Senator Bernie Sanders and Representative Ro Khanna launched a bill this week called the "Stop Bad Employers by Zeroing Out Subsidies Act" (or the "Stop BEZOS Act" ). He is directly attacking Amazon and its founder Jeff Bezos, for the fact that many Amazon employees are on food stamps (SNAP) or Medicaid. Bernie's bill would impose a tax of 100 percent on any public assistance payments the government made to any Amazon employees, meaning the government would get paid back for the money it had to spend to support workers of what became a trillion-dollar business this week.

Now, even liberal economists pointed out that the bill could have all kinds of unforeseen and unintended consequences, but that's not really the point. Bernie knows his bill is never going to pass in its current form, but he is making an incredibly effective political point -- working for one of the two richest companies on the face of the Earth means that you should make enough money to survive without government benefits. Workers should not qualify for public assistance, because they really should be paid enough money that their income is above the limit. That's a pretty easy concept for people to understand, and it points out the problems of inequality that still exist for millions of workers. Why should the government have to subsidize workers of the wealthiest companies? They should be paid a living wage, instead. Of course, the real way to solve this problem would be to raise the minimum wage for all workers, but as the bill points out, in the meantime the system is being abused by some of the richest men on the planet.

But the Most Impressive Democrat Of The Week award goes to two Democratic senators who stood out among the Democrats on the committee questioning Judge Brett Kavanaugh during the Supreme Court confirmation hearings. Senators Cory Booker and Mazie Hirono were both impressive, for different reasons.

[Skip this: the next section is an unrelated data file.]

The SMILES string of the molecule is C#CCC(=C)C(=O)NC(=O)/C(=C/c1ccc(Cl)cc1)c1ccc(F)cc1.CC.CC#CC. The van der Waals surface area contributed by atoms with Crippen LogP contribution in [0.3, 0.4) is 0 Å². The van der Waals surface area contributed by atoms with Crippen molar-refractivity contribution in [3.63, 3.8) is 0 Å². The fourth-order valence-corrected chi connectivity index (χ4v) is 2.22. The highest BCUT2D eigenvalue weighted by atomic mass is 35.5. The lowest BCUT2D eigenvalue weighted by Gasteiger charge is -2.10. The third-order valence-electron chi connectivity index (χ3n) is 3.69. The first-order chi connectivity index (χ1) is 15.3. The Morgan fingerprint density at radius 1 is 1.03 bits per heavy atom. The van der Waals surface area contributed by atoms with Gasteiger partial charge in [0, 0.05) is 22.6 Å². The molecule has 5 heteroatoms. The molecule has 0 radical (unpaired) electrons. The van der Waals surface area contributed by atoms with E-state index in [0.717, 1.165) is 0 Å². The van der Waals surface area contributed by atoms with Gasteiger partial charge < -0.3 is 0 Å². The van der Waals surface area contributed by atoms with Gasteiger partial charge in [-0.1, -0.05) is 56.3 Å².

Booker was the first (but not the last) Democratic senator to risk expulsion by publicly releasing non-confidential documents that Republicans on the committee had ruled should be kept secret. This was a brave stance to take, and the outcome of his action is still unknown. He likely won't be expelled from the Senate, but he is now technically in danger of this fate. The secrecy surrounding Kavanaugh's document trail was a blatant political move to hide embarrassing documents from public scrutiny, and Booker showed how fed up he was with this state of affairs. By doing so, he put his own job at risk, which is a rather impressive thing to do.

Senator Mazie Hirono, on the other hand, deserves the MIDOTW award for her relentless questioning of Kavanaugh. While other Democrats attempted to knock Kavanaugh down a peg, none were really very effective in doing so. But Hirono was, even though the issue at hand was a pretty obscure one for people living outside of Hawai'i (it involved the status of Native Hawai'ians). Hirono attacked Kavanaugh for using the reasoning in an infamous Supreme Court case (Korematsu, which upheld the Japanese internment program in World War II) in his decision on the Hawai'ian case. Even though the issue was obscure, Hirono more than any other Democrat managed to lay bare the real thinking behind one of Kavanaugh's opinions, which was the goal for Democrats in the whole Kabuki-theater atmosphere of the hearings.